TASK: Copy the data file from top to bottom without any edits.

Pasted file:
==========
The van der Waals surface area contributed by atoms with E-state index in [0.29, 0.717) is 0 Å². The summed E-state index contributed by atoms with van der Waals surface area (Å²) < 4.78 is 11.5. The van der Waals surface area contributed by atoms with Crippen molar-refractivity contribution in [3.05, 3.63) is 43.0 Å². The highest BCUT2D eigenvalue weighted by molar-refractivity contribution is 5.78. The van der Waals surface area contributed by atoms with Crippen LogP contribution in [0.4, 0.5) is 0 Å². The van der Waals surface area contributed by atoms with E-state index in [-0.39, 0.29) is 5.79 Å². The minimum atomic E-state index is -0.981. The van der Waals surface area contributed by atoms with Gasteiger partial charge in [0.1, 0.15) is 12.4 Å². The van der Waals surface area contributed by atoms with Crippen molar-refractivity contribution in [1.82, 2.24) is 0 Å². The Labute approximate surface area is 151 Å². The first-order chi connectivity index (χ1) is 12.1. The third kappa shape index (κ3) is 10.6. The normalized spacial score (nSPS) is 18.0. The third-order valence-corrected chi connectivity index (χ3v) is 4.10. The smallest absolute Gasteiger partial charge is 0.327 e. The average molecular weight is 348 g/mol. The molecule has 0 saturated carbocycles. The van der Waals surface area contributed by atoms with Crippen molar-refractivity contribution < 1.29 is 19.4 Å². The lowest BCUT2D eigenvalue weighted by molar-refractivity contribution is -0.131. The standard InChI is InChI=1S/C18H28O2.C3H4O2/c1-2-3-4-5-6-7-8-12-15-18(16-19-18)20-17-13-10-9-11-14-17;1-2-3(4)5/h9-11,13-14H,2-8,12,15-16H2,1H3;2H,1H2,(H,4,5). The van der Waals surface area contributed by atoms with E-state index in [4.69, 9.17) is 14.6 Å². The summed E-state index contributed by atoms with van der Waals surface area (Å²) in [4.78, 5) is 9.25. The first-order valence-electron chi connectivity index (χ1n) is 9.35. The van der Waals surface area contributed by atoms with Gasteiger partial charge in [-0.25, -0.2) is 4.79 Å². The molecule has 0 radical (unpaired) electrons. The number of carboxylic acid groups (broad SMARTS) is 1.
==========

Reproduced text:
The van der Waals surface area contributed by atoms with E-state index in [0.29, 0.717) is 0 Å². The summed E-state index contributed by atoms with van der Waals surface area (Å²) < 4.78 is 11.5. The van der Waals surface area contributed by atoms with Crippen molar-refractivity contribution in [3.05, 3.63) is 43.0 Å². The highest BCUT2D eigenvalue weighted by molar-refractivity contribution is 5.78. The van der Waals surface area contributed by atoms with Crippen LogP contribution in [0.4, 0.5) is 0 Å². The van der Waals surface area contributed by atoms with E-state index in [-0.39, 0.29) is 5.79 Å². The minimum atomic E-state index is -0.981. The van der Waals surface area contributed by atoms with Gasteiger partial charge in [0.1, 0.15) is 12.4 Å². The van der Waals surface area contributed by atoms with Crippen molar-refractivity contribution in [1.82, 2.24) is 0 Å². The Labute approximate surface area is 151 Å². The first-order chi connectivity index (χ1) is 12.1. The third kappa shape index (κ3) is 10.6. The normalized spacial score (nSPS) is 18.0. The third-order valence-corrected chi connectivity index (χ3v) is 4.10. The smallest absolute Gasteiger partial charge is 0.327 e. The average molecular weight is 348 g/mol. The molecule has 0 saturated carbocycles. The van der Waals surface area contributed by atoms with Crippen molar-refractivity contribution < 1.29 is 19.4 Å². The lowest BCUT2D eigenvalue weighted by molar-refractivity contribution is -0.131. The standard InChI is InChI=1S/C18H28O2.C3H4O2/c1-2-3-4-5-6-7-8-12-15-18(16-19-18)20-17-13-10-9-11-14-17;1-2-3(4)5/h9-11,13-14H,2-8,12,15-16H2,1H3;2H,1H2,(H,4,5). The van der Waals surface area contributed by atoms with E-state index in [4.69, 9.17) is 14.6 Å². The summed E-state index contributed by atoms with van der Waals surface area (Å²) in [4.78, 5) is 9.25. The first-order valence-electron chi connectivity index (χ1n) is 9.35. The van der Waals surface area contributed by atoms with Gasteiger partial charge in [-0.25, -0.2) is 4.79 Å². The molecule has 0 radical (unpaired) electrons. The number of carboxylic acid groups (broad SMARTS) is 1.